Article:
Magical Places Around London That You Can Explore After Your Business Trip

Magical Places Around London That You Can Explore After Your Business Trip

Business Trip

As the most visited city in the United Kingdom, London is also one of the most visited locations in the world, ranking third in terms of visitors. It provides travellers with an inconceivable number of attractions to choose from. No matter how long your vacation or business trip in London lasts, you’ll always have a reason to return and spend a few days exploring the city’s sights and attractions.

While London is a fantastic destination, there are many more intriguing sites to visit in the United Kingdom that should not be missed. A little longer stay in London can serve as a jumping-off point for exploring all of these places with a corporate chauffeur service after you’ve finished your business trip. You will discover that there are numerous points of interest in the vicinity of London that may be visited in a single day during your vacation/business trip itinerary.


First and foremost, you must see the prehistoric monument of Stonehenge, not only because of its historical significance, but also because of its magic and mysticism, which aids the imagination in believing all of the credible and incredible theories about the origin of this megalithic place, which was built in three phases more than 5,000 years ago, although the circle that we can see today would date from 2,000 BC, and which, of course, has been designated a UNESCO World Heritage Site.

There is also a highly interesting permanent exhibition that describes the history of the monument and displays relics, materials, and artefacts discovered in the surrounding area, all of which is free to visit. A reproduction of Neolithic houses, where you can see what residences were like 4,500 years ago, as well as demonstrations of ancient domestic duties such as grinding grain with a stone grinder, producing rope, and so on, is also available.

Kew Gardens

There are thousands of different plant species in Kew Gardens, which is a major botanical garden and greenhouse located around 15 kilometres from London and home to thousands of different species of plants.

While strolling through the park, you’ll come across a variety of themed gardens, water ponds, museums, and historical monuments. The Beehive, the Water Garden, the Arboretum, the Azalea Garden, the Temperate House, the Pagoda, the Palm House, and the Rose Garden are just a few of the features of the park.

Hampton Court Palace

Hampstead Court Palace is a historic building in southwest London on the banks of the River Thames that was built by Henry VIII in the early 16th century and is considered one of Britain’s most important historical monuments.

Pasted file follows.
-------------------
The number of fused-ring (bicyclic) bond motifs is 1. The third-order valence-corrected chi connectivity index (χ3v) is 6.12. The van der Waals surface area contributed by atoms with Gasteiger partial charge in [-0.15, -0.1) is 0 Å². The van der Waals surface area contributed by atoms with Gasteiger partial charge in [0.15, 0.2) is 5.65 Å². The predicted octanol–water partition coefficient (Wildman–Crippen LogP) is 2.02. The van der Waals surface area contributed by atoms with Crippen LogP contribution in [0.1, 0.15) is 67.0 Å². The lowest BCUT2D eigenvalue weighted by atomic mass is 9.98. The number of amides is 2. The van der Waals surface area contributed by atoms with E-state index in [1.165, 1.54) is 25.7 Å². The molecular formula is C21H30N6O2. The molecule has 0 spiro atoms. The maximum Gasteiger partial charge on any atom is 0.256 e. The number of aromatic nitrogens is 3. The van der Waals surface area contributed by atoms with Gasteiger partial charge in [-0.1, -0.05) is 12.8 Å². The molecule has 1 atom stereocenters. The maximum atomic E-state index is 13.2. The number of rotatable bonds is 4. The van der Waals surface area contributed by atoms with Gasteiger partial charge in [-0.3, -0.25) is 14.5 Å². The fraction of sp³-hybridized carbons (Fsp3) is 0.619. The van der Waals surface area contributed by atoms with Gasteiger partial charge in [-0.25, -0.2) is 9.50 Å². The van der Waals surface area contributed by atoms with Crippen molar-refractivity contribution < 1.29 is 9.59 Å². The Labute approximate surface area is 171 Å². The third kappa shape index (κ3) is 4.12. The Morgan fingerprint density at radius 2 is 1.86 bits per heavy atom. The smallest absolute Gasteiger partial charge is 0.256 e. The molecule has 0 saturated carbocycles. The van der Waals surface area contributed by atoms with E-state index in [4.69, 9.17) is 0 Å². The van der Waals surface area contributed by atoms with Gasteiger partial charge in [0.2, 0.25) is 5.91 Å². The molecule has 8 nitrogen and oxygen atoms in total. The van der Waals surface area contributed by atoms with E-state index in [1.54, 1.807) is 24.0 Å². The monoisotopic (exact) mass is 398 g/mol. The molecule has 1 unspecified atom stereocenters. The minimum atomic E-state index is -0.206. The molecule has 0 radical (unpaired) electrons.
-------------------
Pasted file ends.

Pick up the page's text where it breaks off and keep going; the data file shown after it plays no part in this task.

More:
Aside from that, it is well-known for the stories of alleged ghosts that are said to haunt its hallways, such as the mythology surrounding Catherine Howard, one of Henry VIII’s wives who was sentenced to death by the monarch after being convicted of infidelity.

The Cumberland Art Gallery, which contains works by artists such as Rembrandt, Van Dyck, and Holbein, the Chapel Royal, which is notable for its ostentatious decoration, and the Great Dining Room, which was used to prepare two banquets a day for approximately 600 people, can all be found on the first floor.

At the conclusion of the indoor tour, make sure to take a stroll through the exquisite grounds surrounding the Palace, which include the world-famous labyrinth.

Windsor Castle

It was built in the 11th century following the Norman invasion and is today known as Windsor Castle, which is the oldest royal palace in Europe.

Most notable are St. George’s Chapel, which is a jewel of Gothic art; the State Apartments, which contain luxurious objects from various periods and works by artists such as Rubens, Leonardo da Vinci, Holbein and Van Dyck; Queen Mary’s Doll House; and the spectacular gardens that surround the castle.


This lovely city, which is a UNESCO World Heritage Site, is most known for its 2,000-year-old Roman baths, which were built around natural hot springs.

Despite the fact that the Romans were the first to construct these baths, it was not until the 18th century that Bath began to grow on a bigger scale, becoming a popular destination for the upper classes of London.

You may also take in the sights of Bath Abbey, Pulteney Bridge, the Royal Crescent, Prior Park, and various museums, in addition to the Roman baths.


In addition to being one of the most attractive and well-preserved mediaeval cities in the country, it is also famed for its Canterbury Cathedral, which is a UNESCO World Heritage Site. When Archbishop Thomas Becket was assassinated there in 1170, the location became even more well-known throughout history.

Despite the fact that the Cathedral is the primary attraction, it is worthwhile to pay a visit to St. Augustine’s Abbey and stroll along the city’s main streets.

Read also: Magical Places Around London That You Can Explore After Your Business Trip

Written by
Rex Baker